by David Ammons | October 13th, 2009
Washington’s Attorney General and Secretary of State will ask a federal appeals court on Wednesday to overturn a lower court ruling and allow release of Referendum 71 petitions.
There’s some question, though, whether voters will be able to actually see the public records before the election is over and done, even if the state proves its case that the voter-approved Public Records Act requires disclosure of the documents.
R-71 sponsors, Protect Marriage Washington, won a federal court order in Tacoma blocking the Secretary of State’s Office from releasing the petitions. Attorney General Rob McKenna and Secretary Sam Reed appealed, saying the public strongly supports transparency in government and expects release of public records.
They said signing petitions is a very public act of citizen legislating, and that Washington citizens correctly expect the legislative process to be open and accountable. Petitions are circulated publicly and potentially viewed by many people before being turned over to the Secretary for signature-checking, with observers from both camps able to watch, they said.
Signing public petitions is not akin to voting, which is kept confidential, Reed said.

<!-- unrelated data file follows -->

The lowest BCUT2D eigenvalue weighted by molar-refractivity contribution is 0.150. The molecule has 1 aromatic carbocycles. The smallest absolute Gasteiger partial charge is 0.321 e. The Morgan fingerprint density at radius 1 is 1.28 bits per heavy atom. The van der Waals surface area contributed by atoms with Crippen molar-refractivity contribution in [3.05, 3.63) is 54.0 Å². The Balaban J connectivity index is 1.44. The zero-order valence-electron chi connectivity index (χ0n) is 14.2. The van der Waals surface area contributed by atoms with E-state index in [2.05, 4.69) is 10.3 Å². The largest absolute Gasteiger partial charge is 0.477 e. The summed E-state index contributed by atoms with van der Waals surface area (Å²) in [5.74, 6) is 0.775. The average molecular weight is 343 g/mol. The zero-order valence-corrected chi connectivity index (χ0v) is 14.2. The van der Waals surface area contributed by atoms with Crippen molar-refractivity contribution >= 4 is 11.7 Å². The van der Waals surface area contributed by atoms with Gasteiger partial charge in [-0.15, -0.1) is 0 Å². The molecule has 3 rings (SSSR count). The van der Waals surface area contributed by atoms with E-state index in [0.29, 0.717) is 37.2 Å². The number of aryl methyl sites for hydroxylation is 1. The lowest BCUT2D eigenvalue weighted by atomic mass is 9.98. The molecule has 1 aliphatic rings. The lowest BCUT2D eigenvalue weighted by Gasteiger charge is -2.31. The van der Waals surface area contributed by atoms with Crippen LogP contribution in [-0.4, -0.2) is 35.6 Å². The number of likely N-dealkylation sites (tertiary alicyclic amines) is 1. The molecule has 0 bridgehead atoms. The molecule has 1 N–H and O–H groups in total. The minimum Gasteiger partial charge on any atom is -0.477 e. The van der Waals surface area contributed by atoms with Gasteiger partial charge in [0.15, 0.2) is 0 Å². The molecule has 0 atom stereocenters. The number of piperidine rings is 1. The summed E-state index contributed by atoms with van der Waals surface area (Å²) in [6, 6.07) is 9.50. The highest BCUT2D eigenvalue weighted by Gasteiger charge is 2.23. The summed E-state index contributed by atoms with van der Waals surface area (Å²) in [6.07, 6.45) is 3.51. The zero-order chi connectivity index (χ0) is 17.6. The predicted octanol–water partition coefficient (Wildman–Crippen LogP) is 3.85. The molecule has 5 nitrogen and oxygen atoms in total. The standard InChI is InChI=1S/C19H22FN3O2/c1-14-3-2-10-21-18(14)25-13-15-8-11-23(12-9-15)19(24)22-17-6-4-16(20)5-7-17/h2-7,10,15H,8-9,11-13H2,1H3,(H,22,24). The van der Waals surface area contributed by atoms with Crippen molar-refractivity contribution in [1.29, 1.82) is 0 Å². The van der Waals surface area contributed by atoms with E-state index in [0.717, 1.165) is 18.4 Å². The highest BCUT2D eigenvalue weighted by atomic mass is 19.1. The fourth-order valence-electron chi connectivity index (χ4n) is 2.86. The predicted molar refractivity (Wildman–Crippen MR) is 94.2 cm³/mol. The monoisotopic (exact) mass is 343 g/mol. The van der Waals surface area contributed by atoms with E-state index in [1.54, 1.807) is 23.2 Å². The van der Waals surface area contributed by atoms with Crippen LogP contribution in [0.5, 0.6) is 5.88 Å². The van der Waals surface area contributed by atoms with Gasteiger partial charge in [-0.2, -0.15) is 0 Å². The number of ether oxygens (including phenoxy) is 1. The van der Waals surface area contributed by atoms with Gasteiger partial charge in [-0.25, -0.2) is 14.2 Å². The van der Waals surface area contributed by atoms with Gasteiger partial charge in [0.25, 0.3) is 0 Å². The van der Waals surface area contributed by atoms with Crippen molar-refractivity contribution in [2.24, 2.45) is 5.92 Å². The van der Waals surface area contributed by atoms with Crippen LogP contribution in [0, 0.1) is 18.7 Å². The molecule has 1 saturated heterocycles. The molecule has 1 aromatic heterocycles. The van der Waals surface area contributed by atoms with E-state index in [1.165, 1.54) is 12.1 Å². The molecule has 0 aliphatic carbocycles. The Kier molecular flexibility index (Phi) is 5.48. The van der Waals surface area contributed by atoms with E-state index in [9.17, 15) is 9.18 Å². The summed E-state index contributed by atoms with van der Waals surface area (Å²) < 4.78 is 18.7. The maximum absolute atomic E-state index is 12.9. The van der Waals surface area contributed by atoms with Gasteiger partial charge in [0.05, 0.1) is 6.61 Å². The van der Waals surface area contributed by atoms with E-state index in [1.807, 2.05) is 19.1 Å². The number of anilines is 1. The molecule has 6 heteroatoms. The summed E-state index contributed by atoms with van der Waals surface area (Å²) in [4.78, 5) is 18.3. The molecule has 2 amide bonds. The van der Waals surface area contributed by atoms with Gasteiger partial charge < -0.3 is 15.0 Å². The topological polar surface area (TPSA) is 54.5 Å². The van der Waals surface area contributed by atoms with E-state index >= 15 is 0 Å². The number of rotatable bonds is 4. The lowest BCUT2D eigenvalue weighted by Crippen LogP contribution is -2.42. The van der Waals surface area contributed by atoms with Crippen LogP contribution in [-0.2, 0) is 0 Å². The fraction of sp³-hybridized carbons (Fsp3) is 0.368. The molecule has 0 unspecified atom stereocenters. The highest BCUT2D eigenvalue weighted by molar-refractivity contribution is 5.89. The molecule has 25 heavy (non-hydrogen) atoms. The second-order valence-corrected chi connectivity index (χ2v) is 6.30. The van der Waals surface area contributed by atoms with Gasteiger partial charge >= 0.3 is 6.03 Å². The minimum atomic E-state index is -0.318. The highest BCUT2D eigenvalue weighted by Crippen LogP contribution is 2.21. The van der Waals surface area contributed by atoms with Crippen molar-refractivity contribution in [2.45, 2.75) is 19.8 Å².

Bill Collins, deputy solicitor general, will present the state’s side at the hearing Wednesday at the 9th Circuit Court of Appeals, before a three-judge panel sitting in Pasadena, Calif. The state will be asking the court to “stay” the lower court decision, ordinarily meaning the state could release the petitions to groups or individuals who have submitted a public-records request and paid for the DVDs, CDs, microfilm, thumb drive or other format. The judges will be asked to reverse U.S. District Judge Benjamin Settle’s decision to block release.
Elections Director Nick Handy’s best guess: “We probably will not get a full decision on Wednesday, but we might get an indication which direction the court is moving on this.”
Over at The Herald of Everett, foes of the new “everything but marriage” law say that if the ruling goes against them, further appeals are likely, possibly pushing the outcome past the election. Attorney Stephen Pidgeon tells reporter Jerry Cornfield, “I think it’s highly unlikely” the case would be resolved before balloting begins.
Brian Murphy of the pro-release group called WhoSigned.org says he will post names and addresses of the 138,000 people who signed the petitions if he gets the green light. The state does not release or post the information on the Internet, but responds to public-records requests.
R-71 asks voters to approve or reject the domestic partnership legislation that passed in April, Senate Bill 5688. The bill has been on hold pending the election.